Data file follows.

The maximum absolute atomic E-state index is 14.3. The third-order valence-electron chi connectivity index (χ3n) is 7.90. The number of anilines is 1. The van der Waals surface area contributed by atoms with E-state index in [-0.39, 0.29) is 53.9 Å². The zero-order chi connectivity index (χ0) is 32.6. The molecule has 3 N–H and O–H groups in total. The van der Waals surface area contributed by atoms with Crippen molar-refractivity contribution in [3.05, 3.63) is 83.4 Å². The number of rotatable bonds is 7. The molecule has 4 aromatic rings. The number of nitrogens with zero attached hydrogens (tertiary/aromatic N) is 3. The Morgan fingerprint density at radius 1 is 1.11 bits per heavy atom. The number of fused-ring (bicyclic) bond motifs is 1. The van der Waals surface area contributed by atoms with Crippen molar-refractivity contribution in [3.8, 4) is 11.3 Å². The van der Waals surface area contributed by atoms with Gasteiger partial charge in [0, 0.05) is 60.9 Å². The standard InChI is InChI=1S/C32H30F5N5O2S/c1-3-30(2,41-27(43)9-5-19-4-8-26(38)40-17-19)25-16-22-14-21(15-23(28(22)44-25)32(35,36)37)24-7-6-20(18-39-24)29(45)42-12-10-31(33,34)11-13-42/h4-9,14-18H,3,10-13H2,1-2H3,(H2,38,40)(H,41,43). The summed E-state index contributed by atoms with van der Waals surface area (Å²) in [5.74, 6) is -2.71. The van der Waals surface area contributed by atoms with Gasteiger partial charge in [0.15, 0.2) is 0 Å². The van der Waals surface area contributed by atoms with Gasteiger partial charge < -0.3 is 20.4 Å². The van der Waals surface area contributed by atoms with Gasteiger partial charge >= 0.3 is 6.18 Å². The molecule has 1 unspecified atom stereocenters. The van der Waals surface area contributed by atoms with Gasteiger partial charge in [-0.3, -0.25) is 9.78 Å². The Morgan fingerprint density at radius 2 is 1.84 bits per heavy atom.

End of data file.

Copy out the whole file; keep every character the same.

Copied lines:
The maximum absolute atomic E-state index is 14.3. The third-order valence-electron chi connectivity index (χ3n) is 7.90. The number of anilines is 1. The van der Waals surface area contributed by atoms with E-state index in [-0.39, 0.29) is 53.9 Å². The zero-order chi connectivity index (χ0) is 32.6. The molecule has 3 N–H and O–H groups in total. The van der Waals surface area contributed by atoms with Crippen molar-refractivity contribution in [3.05, 3.63) is 83.4 Å². The number of rotatable bonds is 7. The molecule has 4 aromatic rings. The number of nitrogens with zero attached hydrogens (tertiary/aromatic N) is 3. The Morgan fingerprint density at radius 1 is 1.11 bits per heavy atom. The number of fused-ring (bicyclic) bond motifs is 1. The van der Waals surface area contributed by atoms with Crippen molar-refractivity contribution in [3.8, 4) is 11.3 Å². The van der Waals surface area contributed by atoms with Gasteiger partial charge in [0, 0.05) is 60.9 Å². The standard InChI is InChI=1S/C32H30F5N5O2S/c1-3-30(2,41-27(43)9-5-19-4-8-26(38)40-17-19)25-16-22-14-21(15-23(28(22)44-25)32(35,36)37)24-7-6-20(18-39-24)29(45)42-12-10-31(33,34)11-13-42/h4-9,14-18H,3,10-13H2,1-2H3,(H2,38,40)(H,41,43). The summed E-state index contributed by atoms with van der Waals surface area (Å²) in [5.74, 6) is -2.71. The van der Waals surface area contributed by atoms with Gasteiger partial charge in [0.15, 0.2) is 0 Å². The van der Waals surface area contributed by atoms with Gasteiger partial charge < -0.3 is 20.4 Å². The van der Waals surface area contributed by atoms with Gasteiger partial charge >= 0.3 is 6.18 Å². The molecule has 1 unspecified atom stereocenters. The van der Waals surface area contributed by atoms with Gasteiger partial charge in [-0.3, -0.25) is 9.78 Å². The Morgan fingerprint density at radius 2 is 1.84 bits per heavy atom.